Mistake of fact: High Court quashes Parole Board decision and orders a new hearing
3 October 2011
In Henry v Parole Board  EWHC 2081 (Admin), the High Court has quashed a Parole Board decision and ordered a new hearing in light of concerns that the Parole Board relied, or may have relied, on unproven events and thereby erred in law: namely by proceeding on the basis of a mistake of fact.
In this case, the Claimant had been convicted of two out of three counts of rape. It was common ground that the count on which the jury were unable to agree was by far the most serious count, involving significant threats and violence, as well as being alleged to have taken place whilst the coupleâs child was watching.
The PB were made aware of this at the Claimant’s oral hearing. Nonetheless, the PB went on to refuse to recommend a move to open conditions, pointing to the Claimantâs vagueness or inconsistency in respect of the events which had never been proved against him.
HHJ Waksman QC (sitting as a High Court Judge) quashed the PB’s decision, pointing out that he could not be sure that the PB had not proceeded on a misunderstanding or in ignorance of an established fact, namely that the count 1 events had never been proved against the Claimant. The Judge noted that the PB’s reasoning indicated that it had not been so aware, it having queried, for example, whether the child had been awake or not. Yet this had not been a live issue on the proven facts: see generally §31, 42 & 52.
This is a case where initially the PB could have been forgiven for its mistake, given that the unproven events were contained in the parole dossier and repeated by report writers as if they were true. It was therefore surprising that when the actual proven and unproven events were made absolutely clear to the PB, by virtue of the judicial review proceedings, the PB nonetheless wished to defend its decision on the premise that it must have known. The PB also relied on well-known cases such as R (Alvey) v Parole Board  EWHC 311 (Admin), which indicate that the Court should be slow to interfere with its risk assessment. However, the Judge accepted the Claimant’s argument that these cases did not answer his claim, which was based on an error of law: namely a mistake of fact.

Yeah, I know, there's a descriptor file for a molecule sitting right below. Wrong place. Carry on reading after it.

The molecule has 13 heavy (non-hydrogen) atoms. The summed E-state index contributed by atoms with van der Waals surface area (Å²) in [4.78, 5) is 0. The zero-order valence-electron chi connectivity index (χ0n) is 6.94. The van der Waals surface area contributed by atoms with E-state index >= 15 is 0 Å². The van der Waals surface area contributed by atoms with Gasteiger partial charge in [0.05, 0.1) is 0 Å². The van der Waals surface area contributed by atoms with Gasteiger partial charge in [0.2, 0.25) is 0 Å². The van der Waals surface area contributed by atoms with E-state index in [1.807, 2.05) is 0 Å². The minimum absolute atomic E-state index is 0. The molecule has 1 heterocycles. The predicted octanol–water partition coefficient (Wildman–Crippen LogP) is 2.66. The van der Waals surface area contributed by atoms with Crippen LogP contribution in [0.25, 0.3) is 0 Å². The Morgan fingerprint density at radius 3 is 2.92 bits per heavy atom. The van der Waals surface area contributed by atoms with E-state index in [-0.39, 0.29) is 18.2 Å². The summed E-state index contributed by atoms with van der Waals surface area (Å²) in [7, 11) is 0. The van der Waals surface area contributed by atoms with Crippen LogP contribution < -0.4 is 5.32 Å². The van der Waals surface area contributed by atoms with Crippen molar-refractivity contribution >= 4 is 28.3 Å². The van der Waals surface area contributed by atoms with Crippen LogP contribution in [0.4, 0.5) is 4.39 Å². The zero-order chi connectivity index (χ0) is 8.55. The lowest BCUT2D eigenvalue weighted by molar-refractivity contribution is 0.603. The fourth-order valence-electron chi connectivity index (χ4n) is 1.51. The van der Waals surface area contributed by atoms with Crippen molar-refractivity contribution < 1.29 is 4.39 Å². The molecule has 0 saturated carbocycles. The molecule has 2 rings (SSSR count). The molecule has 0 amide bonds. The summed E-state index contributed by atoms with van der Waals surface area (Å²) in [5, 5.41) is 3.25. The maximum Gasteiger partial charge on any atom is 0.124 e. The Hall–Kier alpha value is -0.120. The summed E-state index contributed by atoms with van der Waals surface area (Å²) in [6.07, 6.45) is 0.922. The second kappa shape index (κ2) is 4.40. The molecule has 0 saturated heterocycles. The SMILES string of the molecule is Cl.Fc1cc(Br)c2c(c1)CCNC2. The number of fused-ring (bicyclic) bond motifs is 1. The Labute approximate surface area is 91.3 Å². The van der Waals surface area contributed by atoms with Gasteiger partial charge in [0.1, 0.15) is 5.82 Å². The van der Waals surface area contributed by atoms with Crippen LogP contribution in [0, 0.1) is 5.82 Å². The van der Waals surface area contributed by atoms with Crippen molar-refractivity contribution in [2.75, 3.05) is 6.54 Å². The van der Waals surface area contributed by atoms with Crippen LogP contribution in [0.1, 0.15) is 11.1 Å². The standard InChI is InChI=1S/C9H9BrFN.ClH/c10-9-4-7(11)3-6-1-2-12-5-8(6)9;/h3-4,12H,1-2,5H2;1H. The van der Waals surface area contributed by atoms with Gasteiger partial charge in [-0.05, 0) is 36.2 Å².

As to the PB’s approach to a person’s unproven offending, HHJ Waksman carefully stated that the PB could ask questions about what had happened prior to the proven offences; that is, to ascertain the applicant’s state of mind and reasoning for the offence; see §42. However, as was accepted by the PB’s Counsel, the PB must respect the findings of the jury and could not ask questions about an offence for which a prisoner has not been convicted; that is, on the basis that he has been convicted. Their questioning must proceed from the correct starting-point. It is of note that the proven facts are generally set out in the Trial Judge’s sentencing remarks. As HHJ Waksman pointed out, it was significant that the Trial Judge in the present case had not mentioned the alleged significant threats or violence, or the child witnessing the offence.
The PB have withdrawn their application for permission to appeal.
The Claimant was represented by Vijay Jagadesham of Garden Court North Chambers, instructed by Sara Jayne-Pritt of Swain and Co Solicitors.